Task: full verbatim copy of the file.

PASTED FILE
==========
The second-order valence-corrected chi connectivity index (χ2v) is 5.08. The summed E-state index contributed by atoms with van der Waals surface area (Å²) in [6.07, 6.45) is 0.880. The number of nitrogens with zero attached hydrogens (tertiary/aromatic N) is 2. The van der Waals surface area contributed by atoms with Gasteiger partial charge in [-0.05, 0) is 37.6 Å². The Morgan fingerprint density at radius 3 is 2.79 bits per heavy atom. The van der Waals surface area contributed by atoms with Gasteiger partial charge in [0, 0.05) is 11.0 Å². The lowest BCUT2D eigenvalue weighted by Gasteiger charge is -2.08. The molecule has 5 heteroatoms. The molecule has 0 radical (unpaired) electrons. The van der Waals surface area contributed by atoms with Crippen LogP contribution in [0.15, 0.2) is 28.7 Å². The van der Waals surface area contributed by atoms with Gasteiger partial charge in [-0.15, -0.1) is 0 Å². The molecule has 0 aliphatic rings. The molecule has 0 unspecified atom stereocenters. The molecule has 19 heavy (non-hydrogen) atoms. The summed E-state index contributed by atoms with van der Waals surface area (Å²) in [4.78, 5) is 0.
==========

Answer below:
The second-order valence-corrected chi connectivity index (χ2v) is 5.08. The summed E-state index contributed by atoms with van der Waals surface area (Å²) in [6.07, 6.45) is 0.880. The number of nitrogens with zero attached hydrogens (tertiary/aromatic N) is 2. The van der Waals surface area contributed by atoms with Gasteiger partial charge in [-0.05, 0) is 37.6 Å². The Morgan fingerprint density at radius 3 is 2.79 bits per heavy atom. The van der Waals surface area contributed by atoms with Gasteiger partial charge in [0, 0.05) is 11.0 Å². The lowest BCUT2D eigenvalue weighted by Gasteiger charge is -2.08. The molecule has 5 heteroatoms. The molecule has 0 radical (unpaired) electrons. The van der Waals surface area contributed by atoms with Crippen LogP contribution in [0.15, 0.2) is 28.7 Å². The van der Waals surface area contributed by atoms with Gasteiger partial charge in [-0.15, -0.1) is 0 Å². The molecule has 0 aliphatic rings. The molecule has 0 unspecified atom stereocenters. The molecule has 19 heavy (non-hydrogen) atoms. The summed E-state index contributed by atoms with van der Waals surface area (Å²) in [4.78, 5) is 0.